The VCGLR has remained steadfast in its response to criticism by the Auditor-General and media, maintaining it continues to work smarter and play better with others.
A report into Regulating gambling and liquor was produced by the Victorian Auditor-General that highlighted a number of criticisms with the regulator’s methods.
Failings were ceased upon by opportunistic media, accusing licensed venues of “getting away with serving drunks and minors because lazy liquor licensing inspectors aren’t working late into the night”.
Media coverage focused on the report’s negatives, highlighting a description of “short and largely superficial” the VCGLR’s 12,474 inspections, due to inspectors finding “only” 5,483 breaches.
The majority of these were minor infractions such as failure to display licences and notices, but significant breaches included 15 instances of serving intoxicated persons, 17 instances of serving or allowing minors on the premises, and 25 notices for selling alcohol without the proper licence.
The fact that “only” 12 per cent of inspections were carried out after 10pm was deemed tantamount to dereliction of duty.
But the Victorian Commission for Gambling and Liquor Regulation is un-phased by the criticism, welcoming the Attorney-General’s comments and putting some perspective on its role.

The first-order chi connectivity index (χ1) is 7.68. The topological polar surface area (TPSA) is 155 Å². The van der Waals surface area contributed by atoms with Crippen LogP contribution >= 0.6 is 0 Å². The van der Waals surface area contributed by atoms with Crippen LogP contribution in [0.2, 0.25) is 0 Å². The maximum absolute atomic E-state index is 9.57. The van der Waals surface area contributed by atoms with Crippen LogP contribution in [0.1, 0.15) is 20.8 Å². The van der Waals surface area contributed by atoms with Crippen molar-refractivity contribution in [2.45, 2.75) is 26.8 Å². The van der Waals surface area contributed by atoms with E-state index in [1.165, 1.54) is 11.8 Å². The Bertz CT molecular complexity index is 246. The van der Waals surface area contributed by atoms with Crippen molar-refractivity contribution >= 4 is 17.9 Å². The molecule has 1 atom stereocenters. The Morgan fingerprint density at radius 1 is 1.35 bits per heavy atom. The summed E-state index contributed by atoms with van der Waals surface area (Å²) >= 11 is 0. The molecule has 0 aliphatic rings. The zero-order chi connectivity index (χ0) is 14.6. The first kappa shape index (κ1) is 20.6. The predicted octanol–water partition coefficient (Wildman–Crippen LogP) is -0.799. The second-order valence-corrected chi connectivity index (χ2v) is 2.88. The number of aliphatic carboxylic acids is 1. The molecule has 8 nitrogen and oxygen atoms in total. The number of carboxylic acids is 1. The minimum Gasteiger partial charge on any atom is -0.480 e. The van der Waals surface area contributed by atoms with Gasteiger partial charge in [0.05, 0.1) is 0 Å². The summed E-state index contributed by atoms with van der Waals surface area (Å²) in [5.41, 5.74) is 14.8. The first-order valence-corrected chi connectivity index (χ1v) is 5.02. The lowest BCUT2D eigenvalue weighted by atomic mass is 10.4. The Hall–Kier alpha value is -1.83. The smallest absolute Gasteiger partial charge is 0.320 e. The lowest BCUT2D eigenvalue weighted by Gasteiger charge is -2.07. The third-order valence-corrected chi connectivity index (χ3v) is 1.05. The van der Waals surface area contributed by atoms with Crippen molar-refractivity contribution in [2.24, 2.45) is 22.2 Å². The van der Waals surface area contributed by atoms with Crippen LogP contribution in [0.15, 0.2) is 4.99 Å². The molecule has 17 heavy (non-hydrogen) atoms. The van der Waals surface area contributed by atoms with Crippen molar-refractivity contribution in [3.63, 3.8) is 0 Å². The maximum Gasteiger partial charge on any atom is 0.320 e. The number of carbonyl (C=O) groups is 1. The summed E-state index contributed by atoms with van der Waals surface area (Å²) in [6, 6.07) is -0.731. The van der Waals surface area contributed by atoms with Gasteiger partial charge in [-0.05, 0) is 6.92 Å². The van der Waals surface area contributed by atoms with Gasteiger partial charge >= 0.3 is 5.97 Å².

“The report shows that significant work remains to establish the VCGLR as a modern world class regulator, but importantly, it also notes that there are a range of initiatives already underway to improve performance,” a VCGLR spokesperson responded to PubTIC.
“The VCGLR has undergone significant challenges since its establishment in 2012, including a 30 per cent reduction of budget and staff. Some of the issues raised in this report and associated recommendations will have further resource implications, which the VCGLR is yet to work through.
“The VCGLR is committed to improving our approach to all inspections with a wide program of work currently underway across the organisation to ensure inspections are as effective as possible and are in line with our legislative objectives.”
The regulator notes a number of measures mentioned in the VAGO report that didn’t make the news, including:
- training staff and providing material to support a more risk-based approach to licensing activities
- providing training to cross-skill all licensing staff in both gambling and liquor
- review and improve compliance activities to be more responsive and risk based
- addressed weaknesses in quality assurance for licensing processes
- improved relationships with the department and Victoria Police